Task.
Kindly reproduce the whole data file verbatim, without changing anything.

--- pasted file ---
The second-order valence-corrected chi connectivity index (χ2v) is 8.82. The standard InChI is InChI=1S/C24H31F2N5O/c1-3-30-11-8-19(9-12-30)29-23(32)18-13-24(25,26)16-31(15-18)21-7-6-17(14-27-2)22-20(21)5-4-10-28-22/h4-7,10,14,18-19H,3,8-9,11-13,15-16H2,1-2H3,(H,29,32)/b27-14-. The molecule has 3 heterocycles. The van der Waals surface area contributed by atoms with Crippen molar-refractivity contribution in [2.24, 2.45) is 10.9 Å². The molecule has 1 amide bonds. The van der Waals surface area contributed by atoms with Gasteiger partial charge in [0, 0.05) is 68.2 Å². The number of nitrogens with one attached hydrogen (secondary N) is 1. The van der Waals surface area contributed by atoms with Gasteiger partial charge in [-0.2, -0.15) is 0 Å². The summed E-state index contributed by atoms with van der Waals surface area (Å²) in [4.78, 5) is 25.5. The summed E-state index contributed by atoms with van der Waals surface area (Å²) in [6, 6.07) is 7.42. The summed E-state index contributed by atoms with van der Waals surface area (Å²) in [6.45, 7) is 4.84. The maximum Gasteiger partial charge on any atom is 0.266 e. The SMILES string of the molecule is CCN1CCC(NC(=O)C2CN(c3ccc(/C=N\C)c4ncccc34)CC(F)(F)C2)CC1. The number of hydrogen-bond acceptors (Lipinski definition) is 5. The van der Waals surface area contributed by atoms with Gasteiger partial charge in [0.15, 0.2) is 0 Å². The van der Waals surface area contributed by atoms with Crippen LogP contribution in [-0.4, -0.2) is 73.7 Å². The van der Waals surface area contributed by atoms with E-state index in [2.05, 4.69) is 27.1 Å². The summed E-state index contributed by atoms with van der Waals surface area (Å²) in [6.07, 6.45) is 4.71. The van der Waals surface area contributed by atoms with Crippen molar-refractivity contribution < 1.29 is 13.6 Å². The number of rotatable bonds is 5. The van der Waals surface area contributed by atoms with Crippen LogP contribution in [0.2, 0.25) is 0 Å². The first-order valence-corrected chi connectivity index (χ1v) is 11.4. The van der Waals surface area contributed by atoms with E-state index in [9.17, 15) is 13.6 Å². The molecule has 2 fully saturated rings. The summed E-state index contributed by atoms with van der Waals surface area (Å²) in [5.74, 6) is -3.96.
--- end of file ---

The second-order valence-corrected chi connectivity index (χ2v) is 8.82. The standard InChI is InChI=1S/C24H31F2N5O/c1-3-30-11-8-19(9-12-30)29-23(32)18-13-24(25,26)16-31(15-18)21-7-6-17(14-27-2)22-20(21)5-4-10-28-22/h4-7,10,14,18-19H,3,8-9,11-13,15-16H2,1-2H3,(H,29,32)/b27-14-. The molecule has 3 heterocycles. The van der Waals surface area contributed by atoms with Crippen molar-refractivity contribution in [2.24, 2.45) is 10.9 Å². The molecule has 1 amide bonds. The van der Waals surface area contributed by atoms with Gasteiger partial charge in [0, 0.05) is 68.2 Å². The number of nitrogens with one attached hydrogen (secondary N) is 1. The van der Waals surface area contributed by atoms with Gasteiger partial charge in [-0.2, -0.15) is 0 Å². The summed E-state index contributed by atoms with van der Waals surface area (Å²) in [4.78, 5) is 25.5. The summed E-state index contributed by atoms with van der Waals surface area (Å²) in [6, 6.07) is 7.42. The summed E-state index contributed by atoms with van der Waals surface area (Å²) in [6.45, 7) is 4.84. The maximum Gasteiger partial charge on any atom is 0.266 e. The SMILES string of the molecule is CCN1CCC(NC(=O)C2CN(c3ccc(/C=N\C)c4ncccc34)CC(F)(F)C2)CC1. The number of hydrogen-bond acceptors (Lipinski definition) is 5. The van der Waals surface area contributed by atoms with Gasteiger partial charge in [0.15, 0.2) is 0 Å². The van der Waals surface area contributed by atoms with Crippen LogP contribution in [-0.4, -0.2) is 73.7 Å². The van der Waals surface area contributed by atoms with E-state index in [2.05, 4.69) is 27.1 Å². The summed E-state index contributed by atoms with van der Waals surface area (Å²) in [6.07, 6.45) is 4.71. The van der Waals surface area contributed by atoms with Crippen molar-refractivity contribution < 1.29 is 13.6 Å². The number of rotatable bonds is 5. The van der Waals surface area contributed by atoms with Crippen LogP contribution in [0.2, 0.25) is 0 Å². The first-order valence-corrected chi connectivity index (χ1v) is 11.4. The van der Waals surface area contributed by atoms with E-state index in [9.17, 15) is 13.6 Å². The molecule has 2 fully saturated rings. The summed E-state index contributed by atoms with van der Waals surface area (Å²) in [5.74, 6) is -3.96.